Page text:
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Watch Out for Mexican Carnies in Drag

February 5, 2011

I’m at the Valladolid Fair, accompanied by Johanna and Katrin.  All of the food stalls have banners with prices like:

 “4 quesadillas 4$”*

“pozole (stew) 4$”

The girls are hungry so we approach a waiter at one of the many tented stalls with plastic tables and Corona Beer and Coca Cola chairs.  He’s all man from the neck down – a broad and fat man in a polo shirt and baggy jeans.  But he has the grooming of a woman from the neck up – shoulder length orange dyed hair, the bangs pulled back in a ponytail, delicate hoop earrings, and shapely plucked brows.  Let’s call him Reina (queen in Spanish).   We sit down and take a look around.  There are a handful of other bad drag queens……..really obviously men, in men’s clothing, but with the hairstyles and facial grooming of women.  They remind me of a woman who spends a lot of time and money on her grooming, but she’s on the way to the gym – long dyed hair pulled back in a messy bun, perfect plucked eyebrows, and clothing for doing chores or working out.  Some are heavily made up and others have no makeup on.  They appear to be drag queens on a break…….sidelining as waiters at the county fair.

We really want to take some pictures but don’t want to be rude.  We ask Reina for an order of quesadillas, a pozole, and 2 drinks. 

As we eat we watch the queens.  We also watch the little kids in the nearby carnie ride – a shallow algae green above ground pool full of hamster balls.  Each ball is a 6 or 7 foot diameter clear plastic globe with a zipper.  A carnie opens the zipper, inserts a child, blows up the globe with what is essentially a leaf blower, and pushes the globe onto the pond.  The child rolls around frantically for about 60 seconds, like a hamster, then lies there in the bottom of the ball exhausted, bobbing around in the shallow trough of a pond until his time is up.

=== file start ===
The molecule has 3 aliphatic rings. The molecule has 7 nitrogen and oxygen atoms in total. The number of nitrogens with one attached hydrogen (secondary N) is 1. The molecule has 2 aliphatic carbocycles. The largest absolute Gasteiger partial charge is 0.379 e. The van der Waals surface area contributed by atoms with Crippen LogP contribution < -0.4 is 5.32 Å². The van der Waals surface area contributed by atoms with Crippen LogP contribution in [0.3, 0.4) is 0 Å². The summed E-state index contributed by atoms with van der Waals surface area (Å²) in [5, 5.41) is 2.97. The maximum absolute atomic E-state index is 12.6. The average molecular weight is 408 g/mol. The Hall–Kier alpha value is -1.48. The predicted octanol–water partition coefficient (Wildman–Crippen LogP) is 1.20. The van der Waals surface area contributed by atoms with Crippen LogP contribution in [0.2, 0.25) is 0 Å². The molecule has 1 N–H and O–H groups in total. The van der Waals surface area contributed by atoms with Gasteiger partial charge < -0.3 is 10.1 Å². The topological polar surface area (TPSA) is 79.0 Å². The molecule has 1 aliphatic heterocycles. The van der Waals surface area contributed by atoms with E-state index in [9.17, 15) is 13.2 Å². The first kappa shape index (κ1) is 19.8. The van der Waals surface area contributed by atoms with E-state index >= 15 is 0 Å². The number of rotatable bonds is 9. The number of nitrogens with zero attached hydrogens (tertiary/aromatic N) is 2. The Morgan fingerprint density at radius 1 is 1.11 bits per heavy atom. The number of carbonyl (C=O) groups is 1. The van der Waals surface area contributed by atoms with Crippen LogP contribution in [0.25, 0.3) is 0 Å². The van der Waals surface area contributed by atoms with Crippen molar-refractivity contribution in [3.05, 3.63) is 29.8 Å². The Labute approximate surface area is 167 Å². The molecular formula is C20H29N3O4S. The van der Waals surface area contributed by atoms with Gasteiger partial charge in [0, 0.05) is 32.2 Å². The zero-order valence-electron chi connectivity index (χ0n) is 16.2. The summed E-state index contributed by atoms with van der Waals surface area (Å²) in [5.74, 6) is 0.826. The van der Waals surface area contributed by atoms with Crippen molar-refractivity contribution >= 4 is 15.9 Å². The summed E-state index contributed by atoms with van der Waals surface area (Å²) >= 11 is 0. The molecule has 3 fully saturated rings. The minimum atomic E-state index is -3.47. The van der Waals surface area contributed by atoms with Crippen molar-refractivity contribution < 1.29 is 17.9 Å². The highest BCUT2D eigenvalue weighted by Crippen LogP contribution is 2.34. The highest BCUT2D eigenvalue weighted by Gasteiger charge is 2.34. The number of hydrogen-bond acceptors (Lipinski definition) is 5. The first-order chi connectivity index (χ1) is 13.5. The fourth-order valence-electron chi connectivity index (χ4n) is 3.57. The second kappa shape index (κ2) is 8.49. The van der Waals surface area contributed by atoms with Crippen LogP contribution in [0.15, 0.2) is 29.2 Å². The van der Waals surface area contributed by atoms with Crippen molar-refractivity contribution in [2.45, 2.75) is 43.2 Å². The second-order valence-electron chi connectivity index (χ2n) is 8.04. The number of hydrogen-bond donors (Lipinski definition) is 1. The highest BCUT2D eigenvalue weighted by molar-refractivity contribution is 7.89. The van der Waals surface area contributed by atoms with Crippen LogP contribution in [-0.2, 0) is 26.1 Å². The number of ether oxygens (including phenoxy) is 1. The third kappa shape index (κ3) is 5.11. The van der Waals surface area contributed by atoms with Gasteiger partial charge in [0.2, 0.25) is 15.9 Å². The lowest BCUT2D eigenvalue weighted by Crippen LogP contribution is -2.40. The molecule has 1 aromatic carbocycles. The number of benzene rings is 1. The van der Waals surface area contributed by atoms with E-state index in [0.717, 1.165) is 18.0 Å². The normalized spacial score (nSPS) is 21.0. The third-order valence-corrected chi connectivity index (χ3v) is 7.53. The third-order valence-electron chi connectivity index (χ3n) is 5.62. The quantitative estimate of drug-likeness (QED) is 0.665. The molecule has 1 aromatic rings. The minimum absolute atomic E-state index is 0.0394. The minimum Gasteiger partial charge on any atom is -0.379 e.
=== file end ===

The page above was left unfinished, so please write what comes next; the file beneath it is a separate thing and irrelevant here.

hamster balls

We finish eating and Reina presents us with the bill:

1 order of 2 quesadillas 8$

1 non-alcoholic piña colada 9$

1 juice 4$

1 pozole 4$

“Service charge” 4$

Total 29$

That is a lot of money in Mexico.  For 2 small plates of food and 2 drinks it’s robbery.  I’ve been in Mexico for 2 months and they never add a “service charge” to market or stall food.  If anything people leave a few pesos tip.

Kathrine asks “8$ for 2 quesadillas, are you serious, the signs say 4$ for 4”?

Reina replies, “Those are other businesses”. 

I ask “9$ for a piña colada, do Mexicans pay that price?”

He says yes and shows no emotion, is stone faced, completely passive, almost in a coma.  He must see that we are upset, but it doesn’t faze him.

So we pay……….we don’t know what else to do.  We get up and are steaming mad.  We walk for a few minutes through the carnival rides, and then stop to rant once it has sunk in that we’ve really been ripped off and didn’t put up a good fight.  We start to act out the things we SHOULD have said to Reina.  Like:

“You’re not pretty”.

Or, I grab my own breast and say “look, this is what a real boob looks like”.

Or, go buy a mask and say “you would look better with this on”.

Or, “take this churro and stick it up your arse”.